Charlie graduated from Virginia Tech in 2014 with a Bachelor’s in Mechanical Engineering. As an undergrad he was involved in undergraduate research before beginning work on the Dreamvendor 2.0 senior design project in 2013, focusing on calibration of the machine as well as developing the system’s GUI. In large part due to that experience, Charlie decided to stay on for graduate work at Virginia Tech. He pursued Master’s work in vibrations and acoustics, furthering a design for a novel pressure sensor used in piping systems.
Since Spring 2017, Charlie works with both the Vibrations and Adaptive Structures Testing (VAST) Lab and the DREAMS Lab pursuing his Ph.D. His work focuses on a non-destructive impedance-based characterization of additively manufactured parts using piezoelectric wafers as co-located sensors and actuators in order to detect manufacturing defects.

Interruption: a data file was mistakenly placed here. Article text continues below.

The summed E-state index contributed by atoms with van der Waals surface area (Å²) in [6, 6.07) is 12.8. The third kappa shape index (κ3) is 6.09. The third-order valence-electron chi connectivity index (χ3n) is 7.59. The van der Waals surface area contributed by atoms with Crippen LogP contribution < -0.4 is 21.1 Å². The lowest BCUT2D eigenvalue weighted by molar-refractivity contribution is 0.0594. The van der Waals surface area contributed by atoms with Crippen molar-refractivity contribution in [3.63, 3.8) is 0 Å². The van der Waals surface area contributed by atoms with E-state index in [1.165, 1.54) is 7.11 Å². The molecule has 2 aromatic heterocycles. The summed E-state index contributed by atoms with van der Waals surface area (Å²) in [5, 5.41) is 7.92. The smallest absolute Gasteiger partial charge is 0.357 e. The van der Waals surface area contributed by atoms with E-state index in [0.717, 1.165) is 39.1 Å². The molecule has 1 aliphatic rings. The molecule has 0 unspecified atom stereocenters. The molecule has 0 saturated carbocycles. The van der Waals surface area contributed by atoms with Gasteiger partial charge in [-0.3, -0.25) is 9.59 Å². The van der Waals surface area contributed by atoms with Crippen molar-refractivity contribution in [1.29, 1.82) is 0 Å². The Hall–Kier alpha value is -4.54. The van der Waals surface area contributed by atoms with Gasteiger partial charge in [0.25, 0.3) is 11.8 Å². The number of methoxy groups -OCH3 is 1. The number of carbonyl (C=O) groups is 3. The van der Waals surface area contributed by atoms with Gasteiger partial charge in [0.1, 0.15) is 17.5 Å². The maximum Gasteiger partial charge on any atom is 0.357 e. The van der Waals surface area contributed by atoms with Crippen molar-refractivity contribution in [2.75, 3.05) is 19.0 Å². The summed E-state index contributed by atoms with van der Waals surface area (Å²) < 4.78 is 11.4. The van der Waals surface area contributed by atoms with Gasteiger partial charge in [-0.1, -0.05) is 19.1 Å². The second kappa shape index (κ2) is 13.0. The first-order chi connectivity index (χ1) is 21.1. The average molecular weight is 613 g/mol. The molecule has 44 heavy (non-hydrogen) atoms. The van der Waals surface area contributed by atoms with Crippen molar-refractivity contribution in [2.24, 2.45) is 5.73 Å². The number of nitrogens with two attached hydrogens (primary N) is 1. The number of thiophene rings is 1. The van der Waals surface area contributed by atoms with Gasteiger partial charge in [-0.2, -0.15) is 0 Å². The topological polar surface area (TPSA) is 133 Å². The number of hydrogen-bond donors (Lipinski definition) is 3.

C. Tenney, M. Albakri, C. Williams, and P. Tarazaga, “NDE of Additively Manufactured Parts via Directly Bonded and Mechanically Attached Electromechanical Impedance Sensors,” in Proceedings of the 36th International Modal Analysis Conference, 2018 (Under Review).
C. Tenney, M. Albakri, J. Kubalak, L. Sturm, C. Williams, and P. Tarazaga, “Internal Porosity Detection In Additively Manufactured Parts Via Electromechanical Impedance Measurements,” in Smart Materials, Adaptive Structures and Intelligent Systems Conference, 2017 (Awaiting Publication).